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For billions of years, the Sun’s gravitational has kept Earth’s orbit on a steady and reliable path. But this rogue star has other plans for our planet. This sudden shift in Earth’s gravity would make our planet break away from orbiting the Sun. And now, for the first time in our planet’s history, we would be drifting through space without any direction.

How fast would Earth travel? Could we survive the extreme temperatures of space? And could the Earth fly through the asteroid belt?

Right now, Earth is moving away from the Sun at the rate of 1.5 cm (.6 in) per year. But if a rogue star, a star that’s not gravitationally bound to any galaxy, came close enough to our planet, our distance from the Sun could increase. The gravity exerted by the star might even be strong enough to nudge the Earth onto a one-way trip throughout the Universe.


Our planet would become a living spaceship, hurtling through the darkness of space, with all humanity as its passengers. But if we kept moving further away from the Sun, how long would our atmosphere last?

Gravity and motion are the unseen forces that hold together our existence in this world. If the Earth were stationary, the Sun’s gravity would suck our planet right into its flames. Fortunately, Earth’s orbit keeps us safe from that threat. But if our world were knocked off course, we would travel the galaxy at the same speed we orbit the Sun. Earth would take us on a nonstop flight at 30 km/s (67,108 mph). That’s 125 times faster than a jet plane.


But what would happen to the Moon? Because the Moon remains tethered to the Earth’s gravity, we might have an extra passenger on this road trip. But that may not be the case for long. We’ll talk about that later.

As Earth leaves its orbit, our neighbor planet, Venus, would fade from sight. But we’d be losing more than a view. Soon, our world would leave the habitable zone in our Solar System. This area is the distance from the Sun in which water can exist as a liquid, providing Earth with the building blocks of life. But if something knocked Earth out of the habitable zone, our planet’s water supply would begin to freeze over. We’d have to thaw ice just for a drink of water. And while our thin atmosphere might remain, it wouldn’t provide us with a buffer between our planet and the dark cold of space.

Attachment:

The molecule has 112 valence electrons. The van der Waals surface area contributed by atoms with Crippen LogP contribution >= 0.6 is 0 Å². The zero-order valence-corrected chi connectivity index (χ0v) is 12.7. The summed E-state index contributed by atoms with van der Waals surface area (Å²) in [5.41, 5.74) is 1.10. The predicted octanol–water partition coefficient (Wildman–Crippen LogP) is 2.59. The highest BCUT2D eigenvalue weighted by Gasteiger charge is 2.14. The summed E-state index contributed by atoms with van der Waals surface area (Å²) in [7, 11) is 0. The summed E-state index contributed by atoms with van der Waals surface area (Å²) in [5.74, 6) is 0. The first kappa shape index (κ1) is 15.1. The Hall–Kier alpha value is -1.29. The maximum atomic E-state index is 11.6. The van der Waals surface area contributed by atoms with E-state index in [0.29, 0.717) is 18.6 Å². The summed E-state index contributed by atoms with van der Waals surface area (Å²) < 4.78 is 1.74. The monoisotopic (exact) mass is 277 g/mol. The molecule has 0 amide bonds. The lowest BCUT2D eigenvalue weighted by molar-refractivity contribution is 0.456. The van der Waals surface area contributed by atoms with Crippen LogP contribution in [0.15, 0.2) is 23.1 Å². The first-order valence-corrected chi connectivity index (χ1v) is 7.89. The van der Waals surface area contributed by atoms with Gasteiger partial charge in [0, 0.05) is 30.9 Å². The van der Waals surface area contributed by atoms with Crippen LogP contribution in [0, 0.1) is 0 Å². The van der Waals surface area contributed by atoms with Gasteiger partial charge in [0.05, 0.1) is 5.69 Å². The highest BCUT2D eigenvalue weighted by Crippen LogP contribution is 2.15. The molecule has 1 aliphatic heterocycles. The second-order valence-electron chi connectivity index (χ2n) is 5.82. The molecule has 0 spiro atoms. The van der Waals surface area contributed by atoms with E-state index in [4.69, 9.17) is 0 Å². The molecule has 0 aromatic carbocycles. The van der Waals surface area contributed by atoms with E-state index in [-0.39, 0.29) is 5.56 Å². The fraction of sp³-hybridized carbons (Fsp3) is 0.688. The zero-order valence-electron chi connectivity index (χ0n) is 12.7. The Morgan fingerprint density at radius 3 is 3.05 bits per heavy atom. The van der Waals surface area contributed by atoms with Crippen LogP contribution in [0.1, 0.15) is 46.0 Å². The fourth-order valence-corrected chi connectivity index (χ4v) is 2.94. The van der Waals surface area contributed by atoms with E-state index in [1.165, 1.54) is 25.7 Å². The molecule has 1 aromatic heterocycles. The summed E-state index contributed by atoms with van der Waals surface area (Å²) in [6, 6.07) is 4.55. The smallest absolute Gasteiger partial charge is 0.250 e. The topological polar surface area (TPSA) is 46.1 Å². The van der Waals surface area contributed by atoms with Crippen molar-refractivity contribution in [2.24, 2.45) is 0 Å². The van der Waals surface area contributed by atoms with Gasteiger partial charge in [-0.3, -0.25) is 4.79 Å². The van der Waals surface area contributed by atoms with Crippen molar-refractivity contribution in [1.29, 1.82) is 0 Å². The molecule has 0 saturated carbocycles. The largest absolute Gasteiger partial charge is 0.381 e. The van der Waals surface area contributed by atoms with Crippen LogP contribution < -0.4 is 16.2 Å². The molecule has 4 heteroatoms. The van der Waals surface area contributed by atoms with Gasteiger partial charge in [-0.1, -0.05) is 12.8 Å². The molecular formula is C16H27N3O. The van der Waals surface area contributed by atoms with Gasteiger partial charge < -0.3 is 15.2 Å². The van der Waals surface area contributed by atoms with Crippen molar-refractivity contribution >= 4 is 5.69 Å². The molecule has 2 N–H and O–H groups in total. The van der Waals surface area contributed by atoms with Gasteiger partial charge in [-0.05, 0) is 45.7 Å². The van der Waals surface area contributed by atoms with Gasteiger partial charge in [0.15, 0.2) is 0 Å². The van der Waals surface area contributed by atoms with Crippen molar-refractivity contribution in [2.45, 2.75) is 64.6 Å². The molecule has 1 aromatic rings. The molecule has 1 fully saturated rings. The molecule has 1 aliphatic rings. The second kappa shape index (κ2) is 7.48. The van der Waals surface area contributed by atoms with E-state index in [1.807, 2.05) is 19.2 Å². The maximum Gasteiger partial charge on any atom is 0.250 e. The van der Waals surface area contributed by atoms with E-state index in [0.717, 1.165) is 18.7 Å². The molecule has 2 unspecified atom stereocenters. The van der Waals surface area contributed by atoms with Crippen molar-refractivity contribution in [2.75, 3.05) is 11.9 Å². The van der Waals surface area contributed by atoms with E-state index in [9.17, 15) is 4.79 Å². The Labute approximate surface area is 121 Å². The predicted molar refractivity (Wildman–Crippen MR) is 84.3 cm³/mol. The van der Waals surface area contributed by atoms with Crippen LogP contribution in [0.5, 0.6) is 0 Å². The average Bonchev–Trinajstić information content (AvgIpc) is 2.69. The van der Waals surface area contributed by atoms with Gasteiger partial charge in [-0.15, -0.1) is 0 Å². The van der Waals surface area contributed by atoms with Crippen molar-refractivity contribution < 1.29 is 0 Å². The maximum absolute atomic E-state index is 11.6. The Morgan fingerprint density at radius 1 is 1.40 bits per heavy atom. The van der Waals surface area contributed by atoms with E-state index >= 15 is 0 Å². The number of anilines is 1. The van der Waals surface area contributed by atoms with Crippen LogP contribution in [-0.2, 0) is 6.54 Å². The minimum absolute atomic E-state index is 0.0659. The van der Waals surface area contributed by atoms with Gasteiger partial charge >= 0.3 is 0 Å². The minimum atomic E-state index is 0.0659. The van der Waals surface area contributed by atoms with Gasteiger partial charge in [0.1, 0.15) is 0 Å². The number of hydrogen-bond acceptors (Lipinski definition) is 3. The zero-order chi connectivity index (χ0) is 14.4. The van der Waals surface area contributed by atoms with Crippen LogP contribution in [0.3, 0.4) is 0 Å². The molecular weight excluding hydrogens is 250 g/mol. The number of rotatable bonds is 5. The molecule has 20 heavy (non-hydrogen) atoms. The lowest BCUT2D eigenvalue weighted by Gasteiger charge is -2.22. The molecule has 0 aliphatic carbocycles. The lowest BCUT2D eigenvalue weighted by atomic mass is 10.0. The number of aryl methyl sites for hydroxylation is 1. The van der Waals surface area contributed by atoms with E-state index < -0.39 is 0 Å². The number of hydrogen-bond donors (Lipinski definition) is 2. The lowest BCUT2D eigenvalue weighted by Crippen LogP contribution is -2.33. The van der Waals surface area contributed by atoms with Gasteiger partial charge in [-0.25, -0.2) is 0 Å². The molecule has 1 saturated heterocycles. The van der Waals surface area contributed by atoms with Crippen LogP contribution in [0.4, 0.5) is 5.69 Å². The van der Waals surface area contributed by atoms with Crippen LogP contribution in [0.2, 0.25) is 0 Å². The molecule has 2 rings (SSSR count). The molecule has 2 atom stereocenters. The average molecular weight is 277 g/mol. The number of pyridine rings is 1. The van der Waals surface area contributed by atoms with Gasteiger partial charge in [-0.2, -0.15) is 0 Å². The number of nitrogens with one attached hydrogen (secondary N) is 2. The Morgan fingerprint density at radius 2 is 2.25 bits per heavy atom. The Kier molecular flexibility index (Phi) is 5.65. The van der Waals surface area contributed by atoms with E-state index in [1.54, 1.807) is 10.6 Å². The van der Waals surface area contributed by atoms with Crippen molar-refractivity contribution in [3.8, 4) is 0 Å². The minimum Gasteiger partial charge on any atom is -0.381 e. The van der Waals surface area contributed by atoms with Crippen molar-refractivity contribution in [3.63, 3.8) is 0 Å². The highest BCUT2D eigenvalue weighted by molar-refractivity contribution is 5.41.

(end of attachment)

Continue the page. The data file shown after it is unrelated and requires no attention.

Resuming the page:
After three months on its new heading, Earth would fly by our sister planet, Mars. , we would only receive 44% of the sunlight as we once had. Unable to go through photosynthesis, the conversion of light to energy, the plant life on Earth’s surface would die out. If you want to jump ship and colonize Mars, this would be your last chance. You’ll never see Mars again.


One month after leaving Mars behind us, we would arrive at our first major obstacle, the asteroid belt. Located between Jupiter and Mars, this collection of small, rocky, metallic bodies are leftovers from the creation of the Solar System 4.6 billion years ago. The almost 2 million asteroids floating in this belt range in size from a pebble to 1 km (.5 mi). And if an asteroid pounded our planet, that could be it for life as we know it. In 2013, a space rock from this belt, measuring 17 m (56 ft) in diameter, exploded above Russia. It injured over 1,000 people and damaged thousands of buildings. The energy the explosion released was almost 40 times more destructive than the nuclear bomb dropped on Hiroshima.

Fortunately, the distance between asteroids is about 1 million km (600,000 mi). So if we pass by one asteroid, we may not see another for a while. This tense journey from one end of the asteroid belt to the other would last two months. And if Earth made it through the belt intact, we would be greeted by the first gas giant in our galaxy, Jupiter.


As we pass by, the gravity exerted by this gas giant might be strong enough to steal our Moon. The one moon that’s protected our home for billions of years might become Jupiter’s 80th companion. We would see the Great Red Spot, a storm twice the size of Earth that’s been raging for hundreds of years. But don’t stay outside too long admiring this view. Our planet could reach the same temperature as the top of Jupiter’s clouds, a staggering -145 °C (-229 °F). That’s because we would only receive 3.6% of the sunlight we had in our natural orbit.

While most life on Earth might be extinct at this point, underneath the sheet of ice that was once our oceans, something might be stirring. After all, Europa, one of Jupiter’s moons, is believed to have twice as much water as Earth does, and it’s all below the icy surface. On Earth, scientists have found microbial life in the arctic surviving in temperatures as low as -25 °C (-13 °F).

Microbes living near hydrothermal vents on the ocean floor might be the last living life forms on our planet. Thriving from the chemical energy released from the Earth’s core, these microscopic organisms might be able to survive Earth’s new and extreme temperatures.

As long as Earth survives intact, these microscopic lifeforms would float endlessly through space with our rogue planet. And Earth, a planet with over 4 billion years of history, would start a new chapter by surfing through the Universe. But one thing is clear. If our planet were to stop orbiting the Sun, the view might be spectacular, but you wouldn’t be around long to enjoy it.


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